Waterbird Count, April 15

Yet another day of moderate rain and thick fog, but despite this inhibitor, there was a high- if not the highest so far- diversity of waterbirds moving through the straits today.  In addition to the common waterfowl, there were a substantial number of less common migrants like Horned Grebes and Buffleheads, as well as a good assortment of dabbling ducks, including the first American Wigeons for the season.  Though they are not found in substantially high numbers here, I recognized that rubber ducky-like call even through the dense fog.  Once again, no loons today were seen in flight, but I was lucky enough to see a pair of them doing a courtship display, as well as performing their trademark wails and yodels.  This marks the first time I’ve ever heard a loon wail in the wild, and now I can fully appreciate and understand why this beautiful yet eerie sound is commonly associated with northern lakes blanketed in mist.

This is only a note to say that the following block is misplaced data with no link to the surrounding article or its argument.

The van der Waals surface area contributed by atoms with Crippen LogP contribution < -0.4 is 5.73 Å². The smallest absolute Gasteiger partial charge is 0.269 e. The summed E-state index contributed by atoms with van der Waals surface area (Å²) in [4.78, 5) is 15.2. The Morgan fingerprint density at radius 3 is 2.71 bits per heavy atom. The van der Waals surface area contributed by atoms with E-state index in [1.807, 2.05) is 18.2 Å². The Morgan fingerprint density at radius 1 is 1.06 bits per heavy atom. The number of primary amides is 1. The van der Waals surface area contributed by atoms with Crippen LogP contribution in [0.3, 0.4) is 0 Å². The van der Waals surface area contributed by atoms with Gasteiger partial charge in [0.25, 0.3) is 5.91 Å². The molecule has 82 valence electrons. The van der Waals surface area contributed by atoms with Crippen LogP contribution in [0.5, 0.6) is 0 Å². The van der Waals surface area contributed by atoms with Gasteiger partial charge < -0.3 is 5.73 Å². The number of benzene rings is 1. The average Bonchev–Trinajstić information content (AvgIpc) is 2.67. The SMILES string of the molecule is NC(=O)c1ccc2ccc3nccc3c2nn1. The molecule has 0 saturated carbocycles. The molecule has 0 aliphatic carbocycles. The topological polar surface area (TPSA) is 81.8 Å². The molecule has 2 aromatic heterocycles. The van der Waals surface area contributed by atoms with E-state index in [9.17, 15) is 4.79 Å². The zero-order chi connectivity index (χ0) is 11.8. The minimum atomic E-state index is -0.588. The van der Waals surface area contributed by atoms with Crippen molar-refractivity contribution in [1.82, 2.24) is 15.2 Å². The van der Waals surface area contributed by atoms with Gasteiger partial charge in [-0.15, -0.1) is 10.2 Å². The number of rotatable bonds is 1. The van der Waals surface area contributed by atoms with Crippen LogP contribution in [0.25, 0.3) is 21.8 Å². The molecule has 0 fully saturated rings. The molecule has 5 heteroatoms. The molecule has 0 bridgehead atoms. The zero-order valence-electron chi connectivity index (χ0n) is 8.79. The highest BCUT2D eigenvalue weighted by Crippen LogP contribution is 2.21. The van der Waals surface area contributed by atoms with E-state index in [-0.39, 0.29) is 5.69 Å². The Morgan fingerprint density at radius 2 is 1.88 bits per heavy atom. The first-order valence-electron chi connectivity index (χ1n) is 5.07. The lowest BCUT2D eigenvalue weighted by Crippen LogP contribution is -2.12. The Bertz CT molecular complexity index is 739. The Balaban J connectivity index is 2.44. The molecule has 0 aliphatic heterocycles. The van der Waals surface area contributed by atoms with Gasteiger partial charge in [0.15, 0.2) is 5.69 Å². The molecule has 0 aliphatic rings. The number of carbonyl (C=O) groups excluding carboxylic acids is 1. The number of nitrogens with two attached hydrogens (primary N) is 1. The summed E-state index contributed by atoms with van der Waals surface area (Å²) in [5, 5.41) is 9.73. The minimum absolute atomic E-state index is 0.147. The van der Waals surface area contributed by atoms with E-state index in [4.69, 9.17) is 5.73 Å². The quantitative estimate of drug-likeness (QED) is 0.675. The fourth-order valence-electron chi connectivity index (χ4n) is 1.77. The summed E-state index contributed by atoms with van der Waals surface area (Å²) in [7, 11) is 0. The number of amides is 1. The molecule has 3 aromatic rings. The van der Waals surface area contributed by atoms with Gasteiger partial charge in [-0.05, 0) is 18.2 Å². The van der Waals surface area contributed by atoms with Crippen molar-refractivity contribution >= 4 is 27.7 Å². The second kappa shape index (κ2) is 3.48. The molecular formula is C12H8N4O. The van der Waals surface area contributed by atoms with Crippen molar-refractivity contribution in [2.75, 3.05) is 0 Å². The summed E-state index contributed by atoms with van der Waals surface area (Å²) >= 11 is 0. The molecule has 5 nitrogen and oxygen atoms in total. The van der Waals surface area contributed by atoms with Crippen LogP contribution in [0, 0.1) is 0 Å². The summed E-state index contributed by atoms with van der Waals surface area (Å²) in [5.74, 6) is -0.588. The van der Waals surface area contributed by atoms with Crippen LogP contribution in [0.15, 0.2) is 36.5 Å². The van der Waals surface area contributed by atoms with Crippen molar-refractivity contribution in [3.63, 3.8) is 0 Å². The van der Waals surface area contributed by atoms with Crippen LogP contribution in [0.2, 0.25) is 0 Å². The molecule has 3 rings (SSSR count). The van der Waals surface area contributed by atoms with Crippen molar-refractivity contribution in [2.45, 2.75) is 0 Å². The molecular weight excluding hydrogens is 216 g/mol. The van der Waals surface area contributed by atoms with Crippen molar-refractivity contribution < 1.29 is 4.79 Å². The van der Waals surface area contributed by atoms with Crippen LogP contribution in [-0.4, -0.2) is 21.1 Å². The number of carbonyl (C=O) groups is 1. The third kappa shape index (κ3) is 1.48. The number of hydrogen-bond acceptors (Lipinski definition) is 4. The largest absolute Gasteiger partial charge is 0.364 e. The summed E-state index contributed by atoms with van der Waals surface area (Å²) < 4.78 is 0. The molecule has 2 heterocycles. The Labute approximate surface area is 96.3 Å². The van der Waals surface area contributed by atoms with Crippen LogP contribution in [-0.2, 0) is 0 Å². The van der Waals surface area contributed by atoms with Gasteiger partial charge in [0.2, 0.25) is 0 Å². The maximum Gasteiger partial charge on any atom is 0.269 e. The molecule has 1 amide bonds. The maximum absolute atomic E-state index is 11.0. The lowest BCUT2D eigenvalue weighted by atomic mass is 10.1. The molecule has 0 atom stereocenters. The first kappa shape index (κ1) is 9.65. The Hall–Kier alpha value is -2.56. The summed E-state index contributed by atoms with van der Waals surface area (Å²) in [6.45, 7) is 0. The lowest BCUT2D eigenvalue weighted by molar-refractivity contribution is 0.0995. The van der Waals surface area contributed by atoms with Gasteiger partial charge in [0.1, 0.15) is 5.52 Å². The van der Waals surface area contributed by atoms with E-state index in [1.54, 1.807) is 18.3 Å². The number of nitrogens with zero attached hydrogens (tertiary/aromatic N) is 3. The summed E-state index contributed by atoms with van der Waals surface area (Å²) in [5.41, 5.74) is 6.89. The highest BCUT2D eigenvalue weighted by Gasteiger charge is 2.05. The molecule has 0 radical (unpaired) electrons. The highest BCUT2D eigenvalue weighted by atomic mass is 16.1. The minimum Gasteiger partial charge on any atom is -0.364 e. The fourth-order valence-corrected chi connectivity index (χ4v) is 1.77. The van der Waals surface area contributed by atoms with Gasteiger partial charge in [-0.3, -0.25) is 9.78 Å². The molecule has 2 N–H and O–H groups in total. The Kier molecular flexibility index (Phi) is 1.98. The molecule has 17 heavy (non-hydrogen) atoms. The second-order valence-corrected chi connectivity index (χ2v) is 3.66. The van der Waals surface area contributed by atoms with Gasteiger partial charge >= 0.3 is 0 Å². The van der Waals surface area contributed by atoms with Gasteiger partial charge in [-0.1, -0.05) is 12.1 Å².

Canada Goose – 2
Wood Duck – 2
Gadwall – 1
American Wigeon – 7
Mallard – 3
Northern Shoveler – 3
Green-winged Teal – 1
Redhead – 23
Greater Scaup – 3
Aythya sp. – 8
White-winged Scoter – 80
Long-tailed Duck – 67
Bufflehead – 12
Common Goldeneye – 4
Common Merganser – 29
Red-breasted Merganser – 88
Common Loon – 4
Horned Grebe – 6
Red-necked Grebe – 1
Double-crested Cormorant – 11
duck sp. – 37

Other Species:
Osprey – 1
Accipiter sp. – 1
Northern Harrier – 5
Merlin – 1

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